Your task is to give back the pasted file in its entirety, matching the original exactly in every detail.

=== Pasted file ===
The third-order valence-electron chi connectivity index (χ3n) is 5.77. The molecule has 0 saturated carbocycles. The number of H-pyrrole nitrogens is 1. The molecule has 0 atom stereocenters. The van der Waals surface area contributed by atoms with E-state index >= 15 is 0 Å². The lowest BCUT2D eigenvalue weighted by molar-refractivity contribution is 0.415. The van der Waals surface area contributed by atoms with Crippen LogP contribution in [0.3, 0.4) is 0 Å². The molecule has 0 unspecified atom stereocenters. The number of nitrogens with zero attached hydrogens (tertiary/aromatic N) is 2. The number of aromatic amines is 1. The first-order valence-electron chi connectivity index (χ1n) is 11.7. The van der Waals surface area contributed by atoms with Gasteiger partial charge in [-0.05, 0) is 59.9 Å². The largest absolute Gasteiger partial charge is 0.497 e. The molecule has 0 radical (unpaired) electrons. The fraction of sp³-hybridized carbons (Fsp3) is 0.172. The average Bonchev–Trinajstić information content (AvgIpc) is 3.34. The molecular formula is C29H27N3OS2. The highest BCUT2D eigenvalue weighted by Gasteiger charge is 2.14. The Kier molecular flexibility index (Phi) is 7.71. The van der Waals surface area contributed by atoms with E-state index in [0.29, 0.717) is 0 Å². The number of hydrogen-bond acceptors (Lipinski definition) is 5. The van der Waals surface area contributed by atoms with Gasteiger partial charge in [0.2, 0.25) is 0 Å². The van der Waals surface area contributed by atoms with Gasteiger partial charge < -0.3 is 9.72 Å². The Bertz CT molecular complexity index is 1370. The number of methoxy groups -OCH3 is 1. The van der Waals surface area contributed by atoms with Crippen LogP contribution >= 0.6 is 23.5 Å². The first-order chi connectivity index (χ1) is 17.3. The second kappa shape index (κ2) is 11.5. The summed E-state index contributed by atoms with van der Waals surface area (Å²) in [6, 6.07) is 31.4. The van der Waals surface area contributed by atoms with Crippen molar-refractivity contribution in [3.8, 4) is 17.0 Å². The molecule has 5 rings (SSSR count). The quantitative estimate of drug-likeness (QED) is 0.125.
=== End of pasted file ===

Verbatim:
The third-order valence-electron chi connectivity index (χ3n) is 5.77. The molecule has 0 saturated carbocycles. The number of H-pyrrole nitrogens is 1. The molecule has 0 atom stereocenters. The van der Waals surface area contributed by atoms with E-state index >= 15 is 0 Å². The lowest BCUT2D eigenvalue weighted by molar-refractivity contribution is 0.415. The van der Waals surface area contributed by atoms with Crippen LogP contribution in [0.3, 0.4) is 0 Å². The molecule has 0 unspecified atom stereocenters. The number of nitrogens with zero attached hydrogens (tertiary/aromatic N) is 2. The number of aromatic amines is 1. The first-order valence-electron chi connectivity index (χ1n) is 11.7. The van der Waals surface area contributed by atoms with Gasteiger partial charge in [-0.05, 0) is 59.9 Å². The largest absolute Gasteiger partial charge is 0.497 e. The molecule has 0 radical (unpaired) electrons. The fraction of sp³-hybridized carbons (Fsp3) is 0.172. The average Bonchev–Trinajstić information content (AvgIpc) is 3.34. The molecular formula is C29H27N3OS2. The highest BCUT2D eigenvalue weighted by Gasteiger charge is 2.14. The Kier molecular flexibility index (Phi) is 7.71. The van der Waals surface area contributed by atoms with E-state index in [0.29, 0.717) is 0 Å². The number of hydrogen-bond acceptors (Lipinski definition) is 5. The van der Waals surface area contributed by atoms with Gasteiger partial charge in [0.2, 0.25) is 0 Å². The van der Waals surface area contributed by atoms with Gasteiger partial charge < -0.3 is 9.72 Å². The Bertz CT molecular complexity index is 1370. The number of methoxy groups -OCH3 is 1. The van der Waals surface area contributed by atoms with Crippen LogP contribution >= 0.6 is 23.5 Å². The first-order chi connectivity index (χ1) is 17.3. The second kappa shape index (κ2) is 11.5. The summed E-state index contributed by atoms with van der Waals surface area (Å²) in [6, 6.07) is 31.4. The van der Waals surface area contributed by atoms with Crippen molar-refractivity contribution in [3.8, 4) is 17.0 Å². The molecule has 5 rings (SSSR count). The quantitative estimate of drug-likeness (QED) is 0.125.